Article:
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Does your alarm clock work?

If you’ve run into me recently, you’ve probably heard about a book I’m publishing this summer with Julie Hammonds, celebrating Flagstaff’s obsession with the Imogene Pass Run.

Heck, about 70 of you contributed to the stories that make up “To Imogene, a Flagstaff Love Letter: One town’s long-distance romance with an iconic trail run.”

You’ll soon be hearing a heckuva lot more about it — the cover, the book launch party, support and sponsor options, our new publishing company... and did I mention the book launch party?

The book contains many surprises big and small. Sure, I’m biased, but the creativity, quality and vulnerability of writing by the Flagstaff running community has been a revelation. I’m confident the end result will be beautiful, profound and entertaining, something for you and Flagstaff to be proud of.

I’m presenting about the Flagstaff–Imogene love affair and this book project at the Sport Literature Association conference in June, where I’ll emphasize the unique qualities of this relationship and how it led to an equally unique book. I can’t wait to share the research, the conversations and the process that brought us to this point.

But first things first. Who wants to break a record? Because if you’re in, I can think of no better year for Flagstaff to set a new record for most residents from one city completing the Imogene Pass Run.

“To Imogene, a Flagstaff Love Letter” includes a chart proving how long and complete Flagstaff’s participation dominance at Imogene really is. I won’t tell you the length of that streak, nor the number of participants Flagstaff had in its biggest year (so far!). You can preorder the book today and be among the first to find out, later this summer. But I will tell you Flagstaff could break its own participation record with more than 200 finishers — note that we’re talking finishers, not entrants.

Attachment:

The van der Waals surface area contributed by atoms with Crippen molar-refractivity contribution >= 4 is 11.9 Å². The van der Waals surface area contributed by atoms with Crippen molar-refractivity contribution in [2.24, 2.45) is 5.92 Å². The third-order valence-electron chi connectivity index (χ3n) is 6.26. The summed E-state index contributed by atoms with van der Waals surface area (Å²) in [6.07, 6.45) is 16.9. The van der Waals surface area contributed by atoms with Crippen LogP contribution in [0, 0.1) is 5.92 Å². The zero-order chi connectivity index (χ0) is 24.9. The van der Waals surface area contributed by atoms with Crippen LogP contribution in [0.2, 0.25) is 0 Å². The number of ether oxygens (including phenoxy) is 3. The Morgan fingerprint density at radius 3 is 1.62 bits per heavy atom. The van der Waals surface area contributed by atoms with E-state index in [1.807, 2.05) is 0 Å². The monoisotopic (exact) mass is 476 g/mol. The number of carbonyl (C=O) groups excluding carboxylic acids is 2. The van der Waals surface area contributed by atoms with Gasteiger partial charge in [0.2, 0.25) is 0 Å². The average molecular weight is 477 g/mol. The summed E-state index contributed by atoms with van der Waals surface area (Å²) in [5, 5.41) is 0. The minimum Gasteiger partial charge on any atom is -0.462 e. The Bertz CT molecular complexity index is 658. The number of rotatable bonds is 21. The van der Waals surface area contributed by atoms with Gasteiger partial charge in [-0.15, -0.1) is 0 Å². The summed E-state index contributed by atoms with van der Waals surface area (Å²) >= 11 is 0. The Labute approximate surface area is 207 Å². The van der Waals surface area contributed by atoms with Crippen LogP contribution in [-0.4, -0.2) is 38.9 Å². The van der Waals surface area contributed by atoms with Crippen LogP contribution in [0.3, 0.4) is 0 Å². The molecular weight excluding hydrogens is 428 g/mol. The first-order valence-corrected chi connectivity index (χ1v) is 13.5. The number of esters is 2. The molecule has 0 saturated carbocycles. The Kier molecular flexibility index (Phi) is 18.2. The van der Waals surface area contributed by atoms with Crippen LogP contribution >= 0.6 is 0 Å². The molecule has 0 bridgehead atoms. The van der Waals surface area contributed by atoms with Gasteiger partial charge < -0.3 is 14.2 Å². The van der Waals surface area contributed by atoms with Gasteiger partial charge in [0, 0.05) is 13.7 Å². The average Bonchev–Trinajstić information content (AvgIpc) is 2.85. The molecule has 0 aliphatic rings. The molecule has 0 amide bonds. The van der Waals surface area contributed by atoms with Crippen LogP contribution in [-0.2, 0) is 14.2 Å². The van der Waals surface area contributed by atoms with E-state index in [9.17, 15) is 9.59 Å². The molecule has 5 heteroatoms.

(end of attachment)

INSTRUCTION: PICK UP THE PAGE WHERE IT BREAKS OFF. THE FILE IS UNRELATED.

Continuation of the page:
Flagstaff’s showing each year at Imogene is already to be envied by all who spend Imogene Pass Run weekend in Ouray and Telluride. But let’s give those folks just one more reason to be impressed.

I realize this pep talk is pitting each of us against all the rest. If you and your credit card are not ready at 6 a.m. Mountain time (5 a.m. Arizona time) this Saturday, June 1, you will likely have to wait until next year. The race sells out in mere minutes.

But we’re a community that looks out for each other. Let’s get more Flagstaffians than we dreamed possible to the start line... and finish line. Call your friends and running buddies, and make sure you’ve got the AM/PM setting straight and your ringer on full volume when you go to bed Friday night. Then, spend the summer on the hardest trails you can find, preparing body and mind for the challenge that is Imogene.

When you’re thumbing through this book on the streets of Telluride Sept. 7, you’ll have even greater appreciation of the stories and perspectives you and your neighbors shared in its pages.

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Myles Schrag is co-founder of Soulstice Publishing (soulsticepublishing.com) and co-editor of its first book project, “To Imogene, a Flagstaff Love Letter.”

Coordinating editor Julie Hammonds welcomes columns, news tips and ideas by email at runner@juliehammonds.com or on Twitter @highcountry_run.

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